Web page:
CAPTAIN.. But it s not true; it was you, judge, who tried -

CHIEF. right!

OFFICER. You tried to jump out, your honor?

CHIEF. No, he was pushing.

FOOL. It's true, it's true: I was pushing them. And they almost went along with it; they were desperate. The smallest pretext is sufficient when one is desperate .

OFFICER. Yeah, gee, the smallest pretext.

FOOL. And look at them, they're still desperate. Look what long faces!

OFFICER. (inspired by the judge's confidence) Yeah, they sure do look . . . excuse the expression . . . a little up shit creek, as they say -

CHIEF. Hey, have you gone out of your mind?

OFFICER. I'm sorry, I meant in the hole.

FOOL. Come on, cheer up - and flush it all down, as they say. Sunny side up, gentlemen!

CHIEF. Sure, it's easy for you to talk. In our position - I swear to you for a minute there I was almost ready to jump for real !

OFFICER. You were about to jump? In person?

CAPTAIN So was I, in fact.

FOOL. There, gentlemen, you see. When they use the term "raptus?!" And who would have been at fault?

CHIEF. Those bastards in the government who else!? First they push you: "come down hard; create a climate of subversion, of threatened social disorder" . . .

CAPTAIN.". . . of the need for an authoritarian state!" You throw yourself into the job and the next thing you know - .

FOOL. No, not at all. The fault would have been entirely my own.

CHIEF. Yours? Why?

FOOL. Because none of it is true; I invented the whole thing.

CHIEF. What do you mean? Isn't it true that the want to get rid of us in Rome?

FOOL. No, that's the last thing on their minds.

CAPTAIN. And the overwhelming proof?

FOOL. There never was any proof.

CAPTAIN.. And the story about the cabinet minister who wanted our heads?

FOOL. All hogwash. The cabinet ministers are crazy about you; you're the apple of their eye. And the head police commissioner gets all mushy and sentimental every time he hears your name - and calls his mother!

CHIEF. You're not joking, are you?

FOOL. Absolutely not! The whole government loves you! And I'll tell you another thing: the English proverb about the nobleman killing his hounds is false, too. No lord ever killed a good hunting dog to satisfy a peasant! If anything, it's been the other way around. And if the hound gets killed in the free-for-all, the King immediately sends a sympathy telegram to the nobleman. Along with flowers and funeral wreaths! (The CAPTAIN prepares to say something but the CHIEF nervously stop him.)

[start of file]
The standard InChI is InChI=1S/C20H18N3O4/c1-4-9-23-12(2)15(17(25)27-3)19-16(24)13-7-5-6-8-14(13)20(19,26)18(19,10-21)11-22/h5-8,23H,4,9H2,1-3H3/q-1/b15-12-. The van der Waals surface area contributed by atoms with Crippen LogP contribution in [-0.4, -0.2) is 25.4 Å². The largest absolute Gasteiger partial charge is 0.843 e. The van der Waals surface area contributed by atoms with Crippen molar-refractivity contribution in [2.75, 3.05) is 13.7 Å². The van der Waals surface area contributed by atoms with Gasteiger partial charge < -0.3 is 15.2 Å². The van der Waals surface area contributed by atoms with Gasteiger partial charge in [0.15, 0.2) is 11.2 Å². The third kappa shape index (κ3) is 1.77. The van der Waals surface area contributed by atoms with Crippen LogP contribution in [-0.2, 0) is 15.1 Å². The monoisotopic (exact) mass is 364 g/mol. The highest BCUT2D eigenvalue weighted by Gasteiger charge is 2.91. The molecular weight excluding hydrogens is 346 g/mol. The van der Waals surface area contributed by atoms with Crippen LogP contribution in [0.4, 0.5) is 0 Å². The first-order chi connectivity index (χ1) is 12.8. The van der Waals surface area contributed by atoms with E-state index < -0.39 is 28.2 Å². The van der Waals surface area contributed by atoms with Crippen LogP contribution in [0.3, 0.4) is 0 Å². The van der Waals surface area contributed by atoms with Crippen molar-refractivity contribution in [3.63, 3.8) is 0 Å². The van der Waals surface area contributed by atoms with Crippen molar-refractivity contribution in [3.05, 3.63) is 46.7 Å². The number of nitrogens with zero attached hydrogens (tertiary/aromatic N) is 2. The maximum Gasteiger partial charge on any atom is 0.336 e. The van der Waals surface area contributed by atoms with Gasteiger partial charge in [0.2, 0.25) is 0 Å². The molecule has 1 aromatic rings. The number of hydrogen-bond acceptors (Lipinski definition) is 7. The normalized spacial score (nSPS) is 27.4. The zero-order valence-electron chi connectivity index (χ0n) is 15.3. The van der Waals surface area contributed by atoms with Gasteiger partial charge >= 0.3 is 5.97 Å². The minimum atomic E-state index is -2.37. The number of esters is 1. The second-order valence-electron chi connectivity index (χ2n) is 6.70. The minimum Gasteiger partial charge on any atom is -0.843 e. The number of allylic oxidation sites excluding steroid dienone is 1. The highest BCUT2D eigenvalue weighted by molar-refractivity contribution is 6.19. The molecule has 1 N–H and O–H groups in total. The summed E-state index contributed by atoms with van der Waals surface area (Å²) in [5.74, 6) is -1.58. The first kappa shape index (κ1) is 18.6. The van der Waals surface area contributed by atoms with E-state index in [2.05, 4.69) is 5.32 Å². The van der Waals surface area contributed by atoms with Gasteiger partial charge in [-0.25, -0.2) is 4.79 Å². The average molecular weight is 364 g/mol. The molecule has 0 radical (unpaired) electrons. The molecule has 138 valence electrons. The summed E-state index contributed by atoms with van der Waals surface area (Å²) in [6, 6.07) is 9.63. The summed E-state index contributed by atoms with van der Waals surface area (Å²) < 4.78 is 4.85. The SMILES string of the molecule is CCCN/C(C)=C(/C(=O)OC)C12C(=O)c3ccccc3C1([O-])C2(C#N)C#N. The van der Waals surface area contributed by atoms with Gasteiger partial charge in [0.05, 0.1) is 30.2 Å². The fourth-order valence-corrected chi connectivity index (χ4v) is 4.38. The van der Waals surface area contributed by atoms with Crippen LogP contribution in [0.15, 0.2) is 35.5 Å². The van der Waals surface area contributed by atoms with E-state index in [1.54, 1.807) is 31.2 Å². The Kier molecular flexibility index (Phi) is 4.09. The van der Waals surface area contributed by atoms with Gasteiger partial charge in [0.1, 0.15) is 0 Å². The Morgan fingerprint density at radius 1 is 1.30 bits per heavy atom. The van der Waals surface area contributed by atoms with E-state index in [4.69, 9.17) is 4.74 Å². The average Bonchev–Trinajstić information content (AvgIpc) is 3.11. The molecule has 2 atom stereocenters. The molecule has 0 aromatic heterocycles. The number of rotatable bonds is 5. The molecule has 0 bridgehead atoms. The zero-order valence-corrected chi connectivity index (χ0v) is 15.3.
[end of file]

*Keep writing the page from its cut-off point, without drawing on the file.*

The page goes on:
CAPTAIN. If I didn't misunderstand you . . .

CHIEF. Of course you misunderstood. Let me talk, Inspector.

CAPTAIN. Yes sir, excuse me.

CHIEF. I don't understand, your honor, why you wanted to invent this tall story -

FOOL. Tall story? No, it's just one of those normal "exaggerations" or "tricks" which the high court also uses sometimes, to show the police how uncivilized such methods are - not to say criminal !

CHIEF. Then you're still convinced that if the anarchist threw himself out of the window, we were the ones to urge him on?

FOOL. You proved it to me yourselves a moment ago, when you lost control!

CAPTAIN.. But we weren't present at the moment when he jumped. Ask the officer!

OFFICER. Yes, your honor, they had just left the room when he jumped out!

FOOL. That's like saying that if someone sets a bomb inside a bank and then leaves, he's not guilty, because he wasn't there at the time of the explosion!! Oh, we're really on the ball with our logic around here!

CHIEF. No, no, your honor; there's been a misunderstanding . . . the officer was referring to the first version. We're talking about the second one.

FOOL. Ah, that's right . . . because at a later stage, there was a sort of retraction.

CHIEF. Well, I wouldn't say exactly a retraction. A simple correction . . .

FOOL. Right. Let's hear it: what did you correct? (The CHIEF nods to the CAPTAIN.)

CAPTAIN. Well, we -

FOOL. I warn you that I also have the transcripts of this new version. Please continue.

CAPTAIN. We corrected the time of the . . . what should I call it . . . of the trick.

FOOL. What do you mean by the time of the trick?

CHIEF. Yes, to make a long story short, we stated that we set the trap for the anarchist, telling him those stories and what not, around eight o'clock in the evening instead of at midnight.